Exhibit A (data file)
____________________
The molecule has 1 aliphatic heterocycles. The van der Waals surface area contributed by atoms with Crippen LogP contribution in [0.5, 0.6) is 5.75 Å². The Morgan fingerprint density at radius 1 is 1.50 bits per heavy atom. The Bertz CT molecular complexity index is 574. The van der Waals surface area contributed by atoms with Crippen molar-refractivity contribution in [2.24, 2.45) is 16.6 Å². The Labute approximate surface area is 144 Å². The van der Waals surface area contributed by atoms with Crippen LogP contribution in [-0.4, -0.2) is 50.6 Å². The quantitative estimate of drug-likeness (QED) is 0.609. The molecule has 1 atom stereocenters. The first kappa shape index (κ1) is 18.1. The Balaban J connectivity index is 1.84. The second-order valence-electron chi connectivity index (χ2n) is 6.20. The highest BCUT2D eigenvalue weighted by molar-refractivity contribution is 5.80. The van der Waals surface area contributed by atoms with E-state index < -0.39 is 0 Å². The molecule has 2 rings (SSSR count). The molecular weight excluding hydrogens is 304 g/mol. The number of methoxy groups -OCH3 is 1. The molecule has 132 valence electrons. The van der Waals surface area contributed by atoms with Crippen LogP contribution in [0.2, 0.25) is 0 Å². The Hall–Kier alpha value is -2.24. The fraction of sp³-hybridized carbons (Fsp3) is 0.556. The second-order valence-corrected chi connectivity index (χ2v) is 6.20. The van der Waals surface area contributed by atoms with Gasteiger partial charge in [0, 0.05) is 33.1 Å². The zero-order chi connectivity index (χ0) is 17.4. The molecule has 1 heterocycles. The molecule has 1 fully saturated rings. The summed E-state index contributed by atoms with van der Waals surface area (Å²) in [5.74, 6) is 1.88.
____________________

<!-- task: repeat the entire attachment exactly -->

The molecule has 1 aliphatic heterocycles. The van der Waals surface area contributed by atoms with Crippen LogP contribution in [0.5, 0.6) is 5.75 Å². The Morgan fingerprint density at radius 1 is 1.50 bits per heavy atom. The Bertz CT molecular complexity index is 574. The van der Waals surface area contributed by atoms with Crippen molar-refractivity contribution in [2.24, 2.45) is 16.6 Å². The Labute approximate surface area is 144 Å². The van der Waals surface area contributed by atoms with Crippen LogP contribution in [-0.4, -0.2) is 50.6 Å². The quantitative estimate of drug-likeness (QED) is 0.609. The molecule has 1 atom stereocenters. The first kappa shape index (κ1) is 18.1. The Balaban J connectivity index is 1.84. The second-order valence-electron chi connectivity index (χ2n) is 6.20. The highest BCUT2D eigenvalue weighted by molar-refractivity contribution is 5.80. The van der Waals surface area contributed by atoms with E-state index < -0.39 is 0 Å². The molecule has 2 rings (SSSR count). The molecular weight excluding hydrogens is 304 g/mol. The number of methoxy groups -OCH3 is 1. The molecule has 132 valence electrons. The van der Waals surface area contributed by atoms with Crippen LogP contribution in [0.2, 0.25) is 0 Å². The Hall–Kier alpha value is -2.24. The fraction of sp³-hybridized carbons (Fsp3) is 0.556. The second-order valence-corrected chi connectivity index (χ2v) is 6.20. The van der Waals surface area contributed by atoms with Gasteiger partial charge in [0, 0.05) is 33.1 Å². The zero-order chi connectivity index (χ0) is 17.4. The molecule has 1 heterocycles. The molecule has 1 fully saturated rings. The summed E-state index contributed by atoms with van der Waals surface area (Å²) in [5.74, 6) is 1.88.